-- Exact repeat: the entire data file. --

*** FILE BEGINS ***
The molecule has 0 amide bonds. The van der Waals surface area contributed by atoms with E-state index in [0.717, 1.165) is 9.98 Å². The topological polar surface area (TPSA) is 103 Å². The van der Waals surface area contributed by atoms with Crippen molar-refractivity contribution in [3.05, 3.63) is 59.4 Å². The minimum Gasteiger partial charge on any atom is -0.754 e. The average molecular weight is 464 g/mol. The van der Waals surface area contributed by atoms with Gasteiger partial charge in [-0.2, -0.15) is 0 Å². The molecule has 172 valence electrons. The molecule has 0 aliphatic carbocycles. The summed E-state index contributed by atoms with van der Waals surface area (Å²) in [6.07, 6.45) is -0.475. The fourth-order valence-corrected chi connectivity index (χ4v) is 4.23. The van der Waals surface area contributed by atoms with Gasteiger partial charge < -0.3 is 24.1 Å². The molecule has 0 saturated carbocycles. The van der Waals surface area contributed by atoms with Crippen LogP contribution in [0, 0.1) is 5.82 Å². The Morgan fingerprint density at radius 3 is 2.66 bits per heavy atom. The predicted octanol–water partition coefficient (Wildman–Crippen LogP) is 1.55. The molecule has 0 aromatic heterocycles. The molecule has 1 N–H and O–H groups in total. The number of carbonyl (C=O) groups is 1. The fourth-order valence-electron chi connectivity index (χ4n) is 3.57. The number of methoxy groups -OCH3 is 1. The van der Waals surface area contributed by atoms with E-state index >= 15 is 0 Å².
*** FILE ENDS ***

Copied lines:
The molecule has 0 amide bonds. The van der Waals surface area contributed by atoms with E-state index in [0.717, 1.165) is 9.98 Å². The topological polar surface area (TPSA) is 103 Å². The van der Waals surface area contributed by atoms with Crippen molar-refractivity contribution in [3.05, 3.63) is 59.4 Å². The minimum Gasteiger partial charge on any atom is -0.754 e. The average molecular weight is 464 g/mol. The van der Waals surface area contributed by atoms with Gasteiger partial charge in [-0.2, -0.15) is 0 Å². The molecule has 172 valence electrons. The molecule has 0 aliphatic carbocycles. The summed E-state index contributed by atoms with van der Waals surface area (Å²) in [6.07, 6.45) is -0.475. The fourth-order valence-corrected chi connectivity index (χ4v) is 4.23. The van der Waals surface area contributed by atoms with Gasteiger partial charge < -0.3 is 24.1 Å². The molecule has 0 saturated carbocycles. The van der Waals surface area contributed by atoms with Crippen LogP contribution in [0, 0.1) is 5.82 Å². The Morgan fingerprint density at radius 3 is 2.66 bits per heavy atom. The predicted octanol–water partition coefficient (Wildman–Crippen LogP) is 1.55. The molecule has 0 aromatic heterocycles. The molecule has 1 N–H and O–H groups in total. The number of carbonyl (C=O) groups is 1. The fourth-order valence-electron chi connectivity index (χ4n) is 3.57. The number of methoxy groups -OCH3 is 1. The van der Waals surface area contributed by atoms with E-state index >= 15 is 0 Å².